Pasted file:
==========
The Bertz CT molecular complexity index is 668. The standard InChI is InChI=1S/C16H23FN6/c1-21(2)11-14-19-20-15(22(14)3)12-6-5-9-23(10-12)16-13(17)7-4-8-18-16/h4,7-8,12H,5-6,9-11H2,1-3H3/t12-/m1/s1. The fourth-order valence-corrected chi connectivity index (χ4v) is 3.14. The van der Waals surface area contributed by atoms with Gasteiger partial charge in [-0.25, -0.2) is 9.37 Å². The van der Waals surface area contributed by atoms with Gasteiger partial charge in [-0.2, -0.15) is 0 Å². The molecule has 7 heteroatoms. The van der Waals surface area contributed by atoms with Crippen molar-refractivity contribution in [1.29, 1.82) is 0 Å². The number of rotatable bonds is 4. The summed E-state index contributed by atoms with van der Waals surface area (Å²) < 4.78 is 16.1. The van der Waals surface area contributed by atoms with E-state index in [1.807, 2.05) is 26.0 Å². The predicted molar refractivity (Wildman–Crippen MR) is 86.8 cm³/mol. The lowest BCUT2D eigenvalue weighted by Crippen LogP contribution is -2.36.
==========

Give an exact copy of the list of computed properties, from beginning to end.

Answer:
The Bertz CT molecular complexity index is 668. The standard InChI is InChI=1S/C16H23FN6/c1-21(2)11-14-19-20-15(22(14)3)12-6-5-9-23(10-12)16-13(17)7-4-8-18-16/h4,7-8,12H,5-6,9-11H2,1-3H3/t12-/m1/s1. The fourth-order valence-corrected chi connectivity index (χ4v) is 3.14. The van der Waals surface area contributed by atoms with Gasteiger partial charge in [-0.25, -0.2) is 9.37 Å². The van der Waals surface area contributed by atoms with Gasteiger partial charge in [-0.2, -0.15) is 0 Å². The molecule has 7 heteroatoms. The van der Waals surface area contributed by atoms with Crippen molar-refractivity contribution in [1.29, 1.82) is 0 Å². The number of rotatable bonds is 4. The summed E-state index contributed by atoms with van der Waals surface area (Å²) < 4.78 is 16.1. The van der Waals surface area contributed by atoms with E-state index in [1.807, 2.05) is 26.0 Å². The predicted molar refractivity (Wildman–Crippen MR) is 86.8 cm³/mol. The lowest BCUT2D eigenvalue weighted by Crippen LogP contribution is -2.36.